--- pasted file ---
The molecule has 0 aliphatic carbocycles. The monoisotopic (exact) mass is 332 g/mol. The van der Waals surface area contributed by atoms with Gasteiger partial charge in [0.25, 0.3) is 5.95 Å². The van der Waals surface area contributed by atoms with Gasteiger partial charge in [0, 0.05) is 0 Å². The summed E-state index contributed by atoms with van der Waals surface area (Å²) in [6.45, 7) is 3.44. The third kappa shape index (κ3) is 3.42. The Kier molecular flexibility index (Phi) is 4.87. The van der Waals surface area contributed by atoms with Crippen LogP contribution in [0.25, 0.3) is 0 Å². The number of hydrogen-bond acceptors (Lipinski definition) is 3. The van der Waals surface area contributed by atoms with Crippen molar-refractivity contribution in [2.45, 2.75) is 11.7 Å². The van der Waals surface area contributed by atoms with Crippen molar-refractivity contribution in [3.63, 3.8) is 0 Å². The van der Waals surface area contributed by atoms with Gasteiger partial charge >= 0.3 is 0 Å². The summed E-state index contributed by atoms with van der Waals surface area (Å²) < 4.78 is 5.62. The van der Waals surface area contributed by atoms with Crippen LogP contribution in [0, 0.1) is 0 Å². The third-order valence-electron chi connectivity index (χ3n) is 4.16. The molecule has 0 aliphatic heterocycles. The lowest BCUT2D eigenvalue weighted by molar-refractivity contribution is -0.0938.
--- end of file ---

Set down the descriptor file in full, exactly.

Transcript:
The molecule has 0 aliphatic carbocycles. The monoisotopic (exact) mass is 332 g/mol. The van der Waals surface area contributed by atoms with Gasteiger partial charge in [0.25, 0.3) is 5.95 Å². The van der Waals surface area contributed by atoms with Gasteiger partial charge in [0, 0.05) is 0 Å². The summed E-state index contributed by atoms with van der Waals surface area (Å²) in [6.45, 7) is 3.44. The third kappa shape index (κ3) is 3.42. The Kier molecular flexibility index (Phi) is 4.87. The van der Waals surface area contributed by atoms with Crippen LogP contribution in [0.25, 0.3) is 0 Å². The number of hydrogen-bond acceptors (Lipinski definition) is 3. The van der Waals surface area contributed by atoms with Crippen molar-refractivity contribution in [2.45, 2.75) is 11.7 Å². The van der Waals surface area contributed by atoms with Crippen molar-refractivity contribution in [3.63, 3.8) is 0 Å². The van der Waals surface area contributed by atoms with Gasteiger partial charge >= 0.3 is 0 Å². The summed E-state index contributed by atoms with van der Waals surface area (Å²) < 4.78 is 5.62. The van der Waals surface area contributed by atoms with Crippen LogP contribution in [0, 0.1) is 0 Å². The third-order valence-electron chi connectivity index (χ3n) is 4.16. The molecule has 0 aliphatic heterocycles. The lowest BCUT2D eigenvalue weighted by molar-refractivity contribution is -0.0938.